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Activity 2 - How Glaciers Respond to Changes in Climate


Use the resources listed below to help you complete this activity.

 

To learn more about this topic, visit the following web sites:


How Glaciers Form and Move

"Ice Sheets and Glaciers" - NASA - Jet Propulsion Laboratory
Introduces ice sheet and glacier formation, their importance in regards to influencing and monitoring global climate, their influence on atmospheric and oceanic circulation, how glaciers move, and more. Also looks at the technology that scientists use to study glaciers.

Glacier Hazards From Space - PBS
“Glacier hazards represent a continuous threat to human lives and infrastructure in mountain regions. Outbursts of glacier lakes, ice break-offs and subsequent avalanches, and related disasters can kill hundreds or even thousands of people at once and cause damage with a worldwide annual sum in the tens of millions of dollars. Global warming is exacerbating the situation by causing rapid changes to glaciers and glacier lakes. For this reason, and because the remoteness of glaciers makes ground-based observations difficult, satellite imagery has become an invaluable tool—and sometimes the only tool—for glacier hazard assessment. Here, view a series of glacier-related disasters and hazards imaged by a NASA satellite for the international Global Land Ice Measurements from Space, or GLIMS, project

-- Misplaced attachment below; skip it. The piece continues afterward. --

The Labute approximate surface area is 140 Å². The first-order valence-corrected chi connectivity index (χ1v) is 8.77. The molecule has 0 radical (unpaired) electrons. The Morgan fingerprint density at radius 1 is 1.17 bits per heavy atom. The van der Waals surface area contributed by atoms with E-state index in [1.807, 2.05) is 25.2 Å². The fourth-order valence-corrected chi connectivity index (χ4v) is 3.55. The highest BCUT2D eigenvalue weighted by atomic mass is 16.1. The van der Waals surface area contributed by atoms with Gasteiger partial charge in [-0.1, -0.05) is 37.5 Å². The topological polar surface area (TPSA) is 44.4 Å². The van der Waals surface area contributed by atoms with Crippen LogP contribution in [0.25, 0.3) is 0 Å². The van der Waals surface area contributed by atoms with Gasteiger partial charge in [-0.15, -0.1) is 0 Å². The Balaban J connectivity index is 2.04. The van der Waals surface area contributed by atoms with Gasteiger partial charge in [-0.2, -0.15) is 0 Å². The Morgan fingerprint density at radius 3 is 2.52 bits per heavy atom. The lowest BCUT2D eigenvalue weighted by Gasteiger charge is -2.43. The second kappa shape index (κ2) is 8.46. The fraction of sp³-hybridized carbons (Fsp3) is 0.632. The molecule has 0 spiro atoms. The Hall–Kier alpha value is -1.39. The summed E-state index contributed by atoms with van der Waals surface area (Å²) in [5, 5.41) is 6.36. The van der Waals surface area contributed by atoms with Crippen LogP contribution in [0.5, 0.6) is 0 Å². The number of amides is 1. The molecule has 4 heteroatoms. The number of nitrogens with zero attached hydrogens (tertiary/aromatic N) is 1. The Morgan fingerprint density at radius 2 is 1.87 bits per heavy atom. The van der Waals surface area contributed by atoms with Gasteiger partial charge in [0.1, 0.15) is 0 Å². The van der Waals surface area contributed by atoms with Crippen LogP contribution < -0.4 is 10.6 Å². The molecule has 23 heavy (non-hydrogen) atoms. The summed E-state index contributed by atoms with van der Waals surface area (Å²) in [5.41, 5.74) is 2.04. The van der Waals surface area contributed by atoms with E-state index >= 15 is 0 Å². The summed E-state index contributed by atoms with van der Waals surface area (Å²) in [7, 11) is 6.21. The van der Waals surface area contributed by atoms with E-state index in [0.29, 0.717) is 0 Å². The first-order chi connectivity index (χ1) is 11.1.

"Measuring a Moving Glacier" - Sauber et al., 1995, Earth in Space, vol. 8, no. 3, AGU
Online article explains how scientists have used GPS to study the movement of the Bering Glacier in southern Alaska.

Inquiring Further:


To learn more about present-day glacial activity, visit the following web sites:

"Glacier News" - All About Glaciers - National Snow and Ice Data Center

To learn more about the Precambrian glaciers, visit the following web sites:

"Snowball Earth" - Scientific American

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Last updated: May 11, 2010


This project is supported, in part, by the National Science Foundation and the AGI Foundation. Opinions expressed are those of the authors and not necessarily those of the Foundation.



 


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